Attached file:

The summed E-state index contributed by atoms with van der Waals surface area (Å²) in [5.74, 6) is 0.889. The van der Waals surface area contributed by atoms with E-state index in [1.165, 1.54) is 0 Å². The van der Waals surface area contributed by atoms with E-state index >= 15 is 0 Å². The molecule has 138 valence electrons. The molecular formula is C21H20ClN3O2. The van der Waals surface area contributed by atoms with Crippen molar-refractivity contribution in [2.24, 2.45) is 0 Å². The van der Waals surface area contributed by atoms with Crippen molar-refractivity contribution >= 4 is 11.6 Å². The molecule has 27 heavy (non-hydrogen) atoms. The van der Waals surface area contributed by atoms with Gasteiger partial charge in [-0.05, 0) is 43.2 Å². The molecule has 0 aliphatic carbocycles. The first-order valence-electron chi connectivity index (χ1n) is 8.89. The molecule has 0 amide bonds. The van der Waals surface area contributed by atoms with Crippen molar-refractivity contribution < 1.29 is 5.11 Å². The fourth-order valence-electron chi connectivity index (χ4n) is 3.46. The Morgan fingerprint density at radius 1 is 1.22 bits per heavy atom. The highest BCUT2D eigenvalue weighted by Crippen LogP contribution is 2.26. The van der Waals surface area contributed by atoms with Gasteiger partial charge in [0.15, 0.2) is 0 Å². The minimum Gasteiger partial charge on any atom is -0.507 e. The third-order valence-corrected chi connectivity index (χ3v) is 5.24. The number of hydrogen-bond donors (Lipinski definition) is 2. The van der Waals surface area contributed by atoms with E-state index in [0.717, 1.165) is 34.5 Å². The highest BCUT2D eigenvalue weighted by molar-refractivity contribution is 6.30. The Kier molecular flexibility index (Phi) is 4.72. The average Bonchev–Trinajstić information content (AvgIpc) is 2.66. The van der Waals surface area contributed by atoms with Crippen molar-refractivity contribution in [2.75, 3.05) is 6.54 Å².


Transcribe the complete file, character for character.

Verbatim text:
The summed E-state index contributed by atoms with van der Waals surface area (Å²) in [5.74, 6) is 0.889. The van der Waals surface area contributed by atoms with E-state index in [1.165, 1.54) is 0 Å². The van der Waals surface area contributed by atoms with E-state index >= 15 is 0 Å². The molecule has 138 valence electrons. The molecular formula is C21H20ClN3O2. The van der Waals surface area contributed by atoms with Crippen molar-refractivity contribution in [2.24, 2.45) is 0 Å². The van der Waals surface area contributed by atoms with Crippen molar-refractivity contribution >= 4 is 11.6 Å². The molecule has 27 heavy (non-hydrogen) atoms. The van der Waals surface area contributed by atoms with Gasteiger partial charge in [-0.05, 0) is 43.2 Å². The molecule has 0 aliphatic carbocycles. The first-order valence-electron chi connectivity index (χ1n) is 8.89. The molecule has 0 amide bonds. The van der Waals surface area contributed by atoms with Crippen molar-refractivity contribution < 1.29 is 5.11 Å². The fourth-order valence-electron chi connectivity index (χ4n) is 3.46. The Morgan fingerprint density at radius 1 is 1.22 bits per heavy atom. The highest BCUT2D eigenvalue weighted by Crippen LogP contribution is 2.26. The van der Waals surface area contributed by atoms with Gasteiger partial charge in [0.15, 0.2) is 0 Å². The minimum Gasteiger partial charge on any atom is -0.507 e. The third-order valence-corrected chi connectivity index (χ3v) is 5.24. The number of hydrogen-bond donors (Lipinski definition) is 2. The van der Waals surface area contributed by atoms with E-state index in [0.717, 1.165) is 34.5 Å². The highest BCUT2D eigenvalue weighted by molar-refractivity contribution is 6.30. The Kier molecular flexibility index (Phi) is 4.72. The average Bonchev–Trinajstić information content (AvgIpc) is 2.66. The van der Waals surface area contributed by atoms with Crippen molar-refractivity contribution in [2.75, 3.05) is 6.54 Å².